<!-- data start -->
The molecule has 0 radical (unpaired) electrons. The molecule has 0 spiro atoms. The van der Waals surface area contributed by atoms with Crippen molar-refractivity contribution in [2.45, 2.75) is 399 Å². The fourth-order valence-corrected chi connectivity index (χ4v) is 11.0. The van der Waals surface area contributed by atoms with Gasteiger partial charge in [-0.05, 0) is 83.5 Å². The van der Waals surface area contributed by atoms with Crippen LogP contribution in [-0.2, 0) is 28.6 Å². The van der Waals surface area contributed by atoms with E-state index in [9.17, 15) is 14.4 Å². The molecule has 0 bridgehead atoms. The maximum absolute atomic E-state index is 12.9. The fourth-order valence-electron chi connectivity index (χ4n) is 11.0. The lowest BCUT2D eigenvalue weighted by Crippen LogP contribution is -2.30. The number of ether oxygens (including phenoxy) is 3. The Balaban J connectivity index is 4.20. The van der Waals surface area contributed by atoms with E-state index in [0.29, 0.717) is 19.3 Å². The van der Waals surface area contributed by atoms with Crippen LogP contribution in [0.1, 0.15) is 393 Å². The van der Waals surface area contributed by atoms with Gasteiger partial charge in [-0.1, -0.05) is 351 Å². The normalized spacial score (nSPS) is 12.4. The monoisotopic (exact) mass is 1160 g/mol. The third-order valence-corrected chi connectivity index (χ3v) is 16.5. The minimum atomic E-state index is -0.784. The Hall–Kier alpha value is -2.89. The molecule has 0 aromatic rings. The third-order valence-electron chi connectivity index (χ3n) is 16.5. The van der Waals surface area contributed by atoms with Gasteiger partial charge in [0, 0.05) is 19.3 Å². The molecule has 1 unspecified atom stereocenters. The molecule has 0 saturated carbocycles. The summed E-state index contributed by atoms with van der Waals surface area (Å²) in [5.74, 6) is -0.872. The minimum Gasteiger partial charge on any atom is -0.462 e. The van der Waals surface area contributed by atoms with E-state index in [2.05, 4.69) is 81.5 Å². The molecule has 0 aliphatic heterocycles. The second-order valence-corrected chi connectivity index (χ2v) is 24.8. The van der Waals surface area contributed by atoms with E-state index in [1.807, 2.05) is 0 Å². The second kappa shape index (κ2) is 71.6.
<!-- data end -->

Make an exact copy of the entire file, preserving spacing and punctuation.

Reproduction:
The molecule has 0 radical (unpaired) electrons. The molecule has 0 spiro atoms. The van der Waals surface area contributed by atoms with Crippen molar-refractivity contribution in [2.45, 2.75) is 399 Å². The fourth-order valence-corrected chi connectivity index (χ4v) is 11.0. The van der Waals surface area contributed by atoms with Gasteiger partial charge in [-0.05, 0) is 83.5 Å². The van der Waals surface area contributed by atoms with Crippen LogP contribution in [-0.2, 0) is 28.6 Å². The van der Waals surface area contributed by atoms with E-state index in [9.17, 15) is 14.4 Å². The molecule has 0 bridgehead atoms. The maximum absolute atomic E-state index is 12.9. The fourth-order valence-electron chi connectivity index (χ4n) is 11.0. The lowest BCUT2D eigenvalue weighted by Crippen LogP contribution is -2.30. The number of ether oxygens (including phenoxy) is 3. The Balaban J connectivity index is 4.20. The van der Waals surface area contributed by atoms with E-state index in [0.29, 0.717) is 19.3 Å². The van der Waals surface area contributed by atoms with Crippen LogP contribution in [0.1, 0.15) is 393 Å². The van der Waals surface area contributed by atoms with Gasteiger partial charge in [-0.1, -0.05) is 351 Å². The normalized spacial score (nSPS) is 12.4. The monoisotopic (exact) mass is 1160 g/mol. The third-order valence-corrected chi connectivity index (χ3v) is 16.5. The minimum atomic E-state index is -0.784. The Hall–Kier alpha value is -2.89. The molecule has 0 aromatic rings. The third-order valence-electron chi connectivity index (χ3n) is 16.5. The van der Waals surface area contributed by atoms with Gasteiger partial charge in [0, 0.05) is 19.3 Å². The molecule has 1 unspecified atom stereocenters. The molecule has 0 saturated carbocycles. The summed E-state index contributed by atoms with van der Waals surface area (Å²) in [5.74, 6) is -0.872. The minimum Gasteiger partial charge on any atom is -0.462 e. The van der Waals surface area contributed by atoms with E-state index in [2.05, 4.69) is 81.5 Å². The molecule has 0 aliphatic heterocycles. The second-order valence-corrected chi connectivity index (χ2v) is 24.8. The van der Waals surface area contributed by atoms with E-state index in [1.807, 2.05) is 0 Å². The second kappa shape index (κ2) is 71.6.